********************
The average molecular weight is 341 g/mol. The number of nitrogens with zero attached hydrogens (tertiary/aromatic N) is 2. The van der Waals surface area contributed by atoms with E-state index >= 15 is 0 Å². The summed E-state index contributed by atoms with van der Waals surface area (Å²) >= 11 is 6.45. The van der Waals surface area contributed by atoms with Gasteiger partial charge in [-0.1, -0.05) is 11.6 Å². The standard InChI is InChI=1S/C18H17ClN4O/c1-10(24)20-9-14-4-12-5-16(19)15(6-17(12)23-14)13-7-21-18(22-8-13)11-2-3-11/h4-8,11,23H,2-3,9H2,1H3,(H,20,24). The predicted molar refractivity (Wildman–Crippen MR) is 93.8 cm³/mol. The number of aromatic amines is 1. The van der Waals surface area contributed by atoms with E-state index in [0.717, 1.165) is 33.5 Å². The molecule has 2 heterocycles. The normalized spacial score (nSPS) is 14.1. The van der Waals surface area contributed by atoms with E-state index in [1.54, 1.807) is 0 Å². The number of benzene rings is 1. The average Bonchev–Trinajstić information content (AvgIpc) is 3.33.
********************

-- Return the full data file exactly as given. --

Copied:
The average molecular weight is 341 g/mol. The number of nitrogens with zero attached hydrogens (tertiary/aromatic N) is 2. The van der Waals surface area contributed by atoms with E-state index >= 15 is 0 Å². The summed E-state index contributed by atoms with van der Waals surface area (Å²) >= 11 is 6.45. The van der Waals surface area contributed by atoms with Gasteiger partial charge in [-0.1, -0.05) is 11.6 Å². The standard InChI is InChI=1S/C18H17ClN4O/c1-10(24)20-9-14-4-12-5-16(19)15(6-17(12)23-14)13-7-21-18(22-8-13)11-2-3-11/h4-8,11,23H,2-3,9H2,1H3,(H,20,24). The predicted molar refractivity (Wildman–Crippen MR) is 93.8 cm³/mol. The number of aromatic amines is 1. The van der Waals surface area contributed by atoms with E-state index in [0.717, 1.165) is 33.5 Å². The molecule has 2 heterocycles. The normalized spacial score (nSPS) is 14.1. The van der Waals surface area contributed by atoms with E-state index in [1.54, 1.807) is 0 Å². The number of benzene rings is 1. The average Bonchev–Trinajstić information content (AvgIpc) is 3.33.